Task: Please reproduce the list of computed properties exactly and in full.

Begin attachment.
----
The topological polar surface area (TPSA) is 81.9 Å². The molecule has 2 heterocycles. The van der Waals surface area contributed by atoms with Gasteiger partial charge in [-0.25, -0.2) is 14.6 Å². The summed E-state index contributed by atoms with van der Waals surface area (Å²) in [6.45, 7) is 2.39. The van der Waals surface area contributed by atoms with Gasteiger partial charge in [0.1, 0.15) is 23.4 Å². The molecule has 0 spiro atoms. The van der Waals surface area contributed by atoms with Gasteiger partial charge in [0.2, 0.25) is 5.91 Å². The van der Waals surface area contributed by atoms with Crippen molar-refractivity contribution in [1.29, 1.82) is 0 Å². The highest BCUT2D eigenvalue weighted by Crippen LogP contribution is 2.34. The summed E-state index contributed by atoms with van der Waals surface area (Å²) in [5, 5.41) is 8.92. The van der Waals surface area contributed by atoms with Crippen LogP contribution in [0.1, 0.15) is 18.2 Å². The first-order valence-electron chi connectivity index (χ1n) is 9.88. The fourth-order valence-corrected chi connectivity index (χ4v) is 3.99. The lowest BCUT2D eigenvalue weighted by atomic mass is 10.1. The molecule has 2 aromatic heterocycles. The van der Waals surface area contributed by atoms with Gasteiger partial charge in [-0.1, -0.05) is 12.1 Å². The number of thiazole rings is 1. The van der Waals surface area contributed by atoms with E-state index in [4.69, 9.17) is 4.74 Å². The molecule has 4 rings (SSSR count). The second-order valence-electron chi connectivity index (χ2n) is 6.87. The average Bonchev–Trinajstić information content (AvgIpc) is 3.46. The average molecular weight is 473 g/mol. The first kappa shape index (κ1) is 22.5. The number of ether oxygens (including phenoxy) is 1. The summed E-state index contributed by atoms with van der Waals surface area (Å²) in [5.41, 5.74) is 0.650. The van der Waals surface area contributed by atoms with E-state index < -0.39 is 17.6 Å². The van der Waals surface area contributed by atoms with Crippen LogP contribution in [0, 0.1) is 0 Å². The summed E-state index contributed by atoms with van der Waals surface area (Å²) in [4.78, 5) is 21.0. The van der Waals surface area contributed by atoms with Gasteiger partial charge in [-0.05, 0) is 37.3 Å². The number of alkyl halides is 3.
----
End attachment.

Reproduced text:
The topological polar surface area (TPSA) is 81.9 Å². The molecule has 2 heterocycles. The van der Waals surface area contributed by atoms with Gasteiger partial charge in [-0.25, -0.2) is 14.6 Å². The summed E-state index contributed by atoms with van der Waals surface area (Å²) in [6.45, 7) is 2.39. The van der Waals surface area contributed by atoms with Gasteiger partial charge in [0.1, 0.15) is 23.4 Å². The molecule has 0 spiro atoms. The van der Waals surface area contributed by atoms with Gasteiger partial charge in [0.2, 0.25) is 5.91 Å². The van der Waals surface area contributed by atoms with Crippen molar-refractivity contribution in [1.29, 1.82) is 0 Å². The highest BCUT2D eigenvalue weighted by Crippen LogP contribution is 2.34. The summed E-state index contributed by atoms with van der Waals surface area (Å²) in [5, 5.41) is 8.92. The van der Waals surface area contributed by atoms with Crippen LogP contribution in [0.1, 0.15) is 18.2 Å². The first-order valence-electron chi connectivity index (χ1n) is 9.88. The fourth-order valence-corrected chi connectivity index (χ4v) is 3.99. The lowest BCUT2D eigenvalue weighted by atomic mass is 10.1. The molecule has 2 aromatic heterocycles. The van der Waals surface area contributed by atoms with Gasteiger partial charge in [-0.1, -0.05) is 12.1 Å². The number of thiazole rings is 1. The van der Waals surface area contributed by atoms with E-state index in [4.69, 9.17) is 4.74 Å². The molecule has 4 rings (SSSR count). The second-order valence-electron chi connectivity index (χ2n) is 6.87. The average Bonchev–Trinajstić information content (AvgIpc) is 3.46. The average molecular weight is 473 g/mol. The first kappa shape index (κ1) is 22.5. The number of ether oxygens (including phenoxy) is 1. The summed E-state index contributed by atoms with van der Waals surface area (Å²) in [5.41, 5.74) is 0.650. The van der Waals surface area contributed by atoms with E-state index < -0.39 is 17.6 Å². The van der Waals surface area contributed by atoms with Crippen LogP contribution in [0, 0.1) is 0 Å². The summed E-state index contributed by atoms with van der Waals surface area (Å²) in [4.78, 5) is 21.0. The van der Waals surface area contributed by atoms with Gasteiger partial charge in [-0.05, 0) is 37.3 Å². The number of alkyl halides is 3.